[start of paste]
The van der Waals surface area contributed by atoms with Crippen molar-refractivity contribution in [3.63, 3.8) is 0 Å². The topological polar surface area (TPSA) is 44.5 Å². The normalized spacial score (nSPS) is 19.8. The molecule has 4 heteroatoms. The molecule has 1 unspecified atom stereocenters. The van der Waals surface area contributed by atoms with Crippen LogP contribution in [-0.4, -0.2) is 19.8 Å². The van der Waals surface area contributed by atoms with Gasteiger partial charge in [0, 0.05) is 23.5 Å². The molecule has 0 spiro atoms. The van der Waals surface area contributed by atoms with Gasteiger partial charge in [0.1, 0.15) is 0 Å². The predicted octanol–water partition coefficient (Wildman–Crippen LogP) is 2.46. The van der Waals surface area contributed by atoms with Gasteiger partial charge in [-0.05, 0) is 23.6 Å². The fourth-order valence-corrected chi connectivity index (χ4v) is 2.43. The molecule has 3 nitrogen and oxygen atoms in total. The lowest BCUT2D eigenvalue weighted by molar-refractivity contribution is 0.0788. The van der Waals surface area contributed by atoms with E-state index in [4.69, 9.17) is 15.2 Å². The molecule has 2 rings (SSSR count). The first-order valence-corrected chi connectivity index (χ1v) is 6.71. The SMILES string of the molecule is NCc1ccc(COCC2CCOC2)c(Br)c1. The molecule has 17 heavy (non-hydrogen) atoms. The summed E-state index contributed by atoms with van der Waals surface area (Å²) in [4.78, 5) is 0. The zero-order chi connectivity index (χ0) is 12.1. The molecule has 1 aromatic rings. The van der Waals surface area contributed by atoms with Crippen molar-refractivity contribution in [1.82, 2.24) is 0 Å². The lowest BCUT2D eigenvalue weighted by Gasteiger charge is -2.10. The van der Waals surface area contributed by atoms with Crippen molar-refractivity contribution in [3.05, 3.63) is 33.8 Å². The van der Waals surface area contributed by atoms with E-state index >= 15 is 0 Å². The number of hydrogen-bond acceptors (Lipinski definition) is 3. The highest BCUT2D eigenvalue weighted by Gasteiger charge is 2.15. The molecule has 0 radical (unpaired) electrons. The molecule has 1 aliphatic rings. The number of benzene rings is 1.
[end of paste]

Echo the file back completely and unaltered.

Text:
The van der Waals surface area contributed by atoms with Crippen molar-refractivity contribution in [3.63, 3.8) is 0 Å². The topological polar surface area (TPSA) is 44.5 Å². The normalized spacial score (nSPS) is 19.8. The molecule has 4 heteroatoms. The molecule has 1 unspecified atom stereocenters. The van der Waals surface area contributed by atoms with Crippen LogP contribution in [-0.4, -0.2) is 19.8 Å². The van der Waals surface area contributed by atoms with Gasteiger partial charge in [0, 0.05) is 23.5 Å². The molecule has 0 spiro atoms. The van der Waals surface area contributed by atoms with Gasteiger partial charge in [0.1, 0.15) is 0 Å². The predicted octanol–water partition coefficient (Wildman–Crippen LogP) is 2.46. The van der Waals surface area contributed by atoms with Gasteiger partial charge in [-0.05, 0) is 23.6 Å². The fourth-order valence-corrected chi connectivity index (χ4v) is 2.43. The molecule has 3 nitrogen and oxygen atoms in total. The lowest BCUT2D eigenvalue weighted by molar-refractivity contribution is 0.0788. The van der Waals surface area contributed by atoms with E-state index in [4.69, 9.17) is 15.2 Å². The molecule has 2 rings (SSSR count). The first-order valence-corrected chi connectivity index (χ1v) is 6.71. The SMILES string of the molecule is NCc1ccc(COCC2CCOC2)c(Br)c1. The molecule has 17 heavy (non-hydrogen) atoms. The summed E-state index contributed by atoms with van der Waals surface area (Å²) in [4.78, 5) is 0. The zero-order chi connectivity index (χ0) is 12.1. The molecule has 1 aromatic rings. The van der Waals surface area contributed by atoms with Crippen molar-refractivity contribution in [1.82, 2.24) is 0 Å². The lowest BCUT2D eigenvalue weighted by Gasteiger charge is -2.10. The van der Waals surface area contributed by atoms with Crippen molar-refractivity contribution in [3.05, 3.63) is 33.8 Å². The van der Waals surface area contributed by atoms with E-state index >= 15 is 0 Å². The number of hydrogen-bond acceptors (Lipinski definition) is 3. The highest BCUT2D eigenvalue weighted by Gasteiger charge is 2.15. The molecule has 0 radical (unpaired) electrons. The molecule has 1 aliphatic rings. The number of benzene rings is 1.